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Thread: deflate decoding benchmark

  1. #1
    Administrator Shelwien's Avatar
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    deflate decoding benchmark

    I wanted to port libdeflate for my use, but found that it only works memory to memory, while I need stream processing.
    So I decided to optimize reflate's implementation instead.
    But the results I've got kinda look too good, so can somebody check this?
    Maybe I failed at compiling reference implementations, or something?
    But then, libdeflate's gzip.exe is from its release archive.

    Code:
      3.812s:  cf.exe -d <C:\9A49-libdeflate\enwik9.gz >nul  -- cloudflare zlib
      2.813s:  intel.exe -d<C:\9A49-libdeflate\enwik9.gz>nul -- intel zlib
      2.797s:  ng.exe -d <C:\9A49-libdeflate\enwik9.gz >nul  -- zlib-ng
      1.969s:  gzip.exe -dc C:\9A49-libdeflate\enwik9.gz>nul -- libdeflate
    
      1.969s:  gzip.exe -dc C:\9A49-libdeflate\enwik9.gz>nul -- output to nul    
      2.516s:  gzip.exe -dc C:\9A49-libdeflate\enwik9.gz>z:e -- output to ramdisk
      4.828s:  gzip.exe -dc C:\9A49-libdeflate\enwik9.gz>e   -- output to ssd    
    
      2.031s:  gz2unp.exe  C:\9A49-libdeflate\enwik9gz1.gz nul
      1.250s:  gz2unpMT.exe  C:\9A49-libdeflate\enwik9gz1.gz nul
      1.281s:  raw2unp.exe C:\9A49-libdeflate\enwik9gz1.gz z:e
      1.313s:  raw2unp.exe C:\9A49-libdeflate\enwik9gz1.gz e
    http://nishi.dreamhosters.com/u/gz2unp_v0.rar

    Non-MT version can be faster... I'm getting 1.6s or so with gz2unp/AVX512 target.
    And MT version doesn't decode many blocks at once or anything, threads are for huffman decoding and match copy/crc.

    https://github.com/ebiggers/libdeflate
    https://github.com/Dead2/zlib-ng
    https://github.com/cloudflare/zlib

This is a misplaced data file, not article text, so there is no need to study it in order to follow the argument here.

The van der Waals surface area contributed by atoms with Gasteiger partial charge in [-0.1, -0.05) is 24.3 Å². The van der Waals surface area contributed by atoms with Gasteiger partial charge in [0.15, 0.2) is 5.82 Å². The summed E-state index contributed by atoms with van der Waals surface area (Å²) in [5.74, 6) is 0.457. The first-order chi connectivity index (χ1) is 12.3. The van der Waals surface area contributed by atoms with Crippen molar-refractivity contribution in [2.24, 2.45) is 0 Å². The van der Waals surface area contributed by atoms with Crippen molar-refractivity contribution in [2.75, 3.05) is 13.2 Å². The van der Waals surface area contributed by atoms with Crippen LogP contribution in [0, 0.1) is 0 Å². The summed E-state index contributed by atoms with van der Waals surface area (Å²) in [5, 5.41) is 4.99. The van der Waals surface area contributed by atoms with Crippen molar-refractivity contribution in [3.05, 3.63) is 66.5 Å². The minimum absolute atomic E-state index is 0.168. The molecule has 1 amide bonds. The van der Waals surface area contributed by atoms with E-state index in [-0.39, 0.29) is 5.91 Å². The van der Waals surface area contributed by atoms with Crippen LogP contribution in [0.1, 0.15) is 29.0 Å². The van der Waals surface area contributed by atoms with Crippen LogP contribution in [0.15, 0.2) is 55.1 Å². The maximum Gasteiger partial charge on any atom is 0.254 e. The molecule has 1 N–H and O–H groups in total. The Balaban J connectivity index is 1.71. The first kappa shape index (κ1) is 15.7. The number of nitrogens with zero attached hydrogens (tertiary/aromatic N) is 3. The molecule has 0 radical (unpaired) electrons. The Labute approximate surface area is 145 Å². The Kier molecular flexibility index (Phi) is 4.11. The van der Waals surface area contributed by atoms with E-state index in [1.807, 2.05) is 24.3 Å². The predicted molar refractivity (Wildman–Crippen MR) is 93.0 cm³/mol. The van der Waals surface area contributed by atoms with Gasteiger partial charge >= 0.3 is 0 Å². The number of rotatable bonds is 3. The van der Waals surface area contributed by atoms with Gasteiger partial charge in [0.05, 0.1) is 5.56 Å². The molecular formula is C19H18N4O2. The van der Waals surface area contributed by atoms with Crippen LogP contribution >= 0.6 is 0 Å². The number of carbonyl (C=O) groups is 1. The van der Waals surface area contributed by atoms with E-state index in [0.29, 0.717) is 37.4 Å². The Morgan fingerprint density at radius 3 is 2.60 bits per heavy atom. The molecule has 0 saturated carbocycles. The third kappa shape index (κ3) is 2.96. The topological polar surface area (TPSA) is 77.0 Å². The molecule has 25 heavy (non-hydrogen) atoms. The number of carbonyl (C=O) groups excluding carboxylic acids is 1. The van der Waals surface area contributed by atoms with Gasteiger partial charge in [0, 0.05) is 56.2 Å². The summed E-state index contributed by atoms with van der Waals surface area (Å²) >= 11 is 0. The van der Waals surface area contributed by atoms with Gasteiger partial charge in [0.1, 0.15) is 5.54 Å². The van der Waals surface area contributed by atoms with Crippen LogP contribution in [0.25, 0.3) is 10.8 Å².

https://github.com/jtkukunas/zlib (intel)

  2. Thanks (3):

    Bulat Ziganshin (22nd August 2018),JamesB (22nd August 2018),Mike (22nd August 2018)

  3. #2
    Programmer schnaader's Avatar
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    Do you check the CRC? I'd suppose most of the programs only check in a special mode, but it could explain some of the runtime difference if any do. You could corrupt the .gz file by modifying compressed data or the CRC and see which of them give errors.
    http://schnaader.info
    Damn kids. They're all alike.

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    Code:
    gzip 1.2.4 Win32 (02 Dec 97)	5.036 sec., e206c3450ac99950df65bf70ef61a12d *enwik9
    cf				3.672 sec., e206c3450ac99950df65bf70ef61a12d *enwik9
    intel				2.735 sec., e206c3450ac99950df65bf70ef61a12d *enwik9
    ng				2.722 sec., e206c3450ac99950df65bf70ef61a12d *enwik9
    gz2unp				1.898 sec., e206c3450ac99950df65bf70ef61a12d *enwik9
    gzip				1.771 sec., e206c3450ac99950df65bf70ef61a12d *enwik9
    gz2unpMT			1.140 sec., e206c3450ac99950df65bf70ef61a12d *enwik9
    Last edited by Sportman; 22nd August 2018 at 21:57.

  5. #4
    Administrator Shelwien's Avatar
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    > Do you check the CRC?

    gz2unpMT calculates the crc (it prints calculated one and the one from .gz file), but it doesn't affect the speed, because huffman thread is slower anyway.

    @Sportman:

    Thanks, can you test with some other (large) file?
    Also, I didn't do much for stored block optimization, so there can be interesting results on incompressible files.

    Also, maybe I uploaded the wrong version of libdeflate?
    There're exes in https://github.com/ebiggers/libdefla...x86_64-bin.zip

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    Quote Originally Posted by Shelwien View Post
    Thanks, can you test with some other (large) file?
    Also, I didn't do much for stored block optimization, so there can be interesting results on incompressible files.
    Easy data:
    Code:
    cf		2.327 sec., fe8fbad0f0139d5f1e416a81467facb3 *html.txt
    ng		1.733 sec., fe8fbad0f0139d5f1e416a81467facb3 *html.txt
    intel		1.700 sec., fe8fbad0f0139d5f1e416a81467facb3 *html.txt
    gz2unp		1.234 sec., fe8fbad0f0139d5f1e416a81467facb3 *html.txt
    gzip		1.205 sec., fe8fbad0f0139d5f1e416a81467facb3 *html.txt
    gz2unpMT	0.783 sec., fe8fbad0f0139d5f1e416a81467facb3 *html.txt
    Difficult data:
    Code:
    cf		3.004 sec., c5e6cc45d10960528b44b73495bfde28 *test.bin
    gz2unp		2.557 sec., c5e6cc45d10960528b44b73495bfde28 *test.bin
    ng		2.533 sec., c5e6cc45d10960528b44b73495bfde28 *test.bin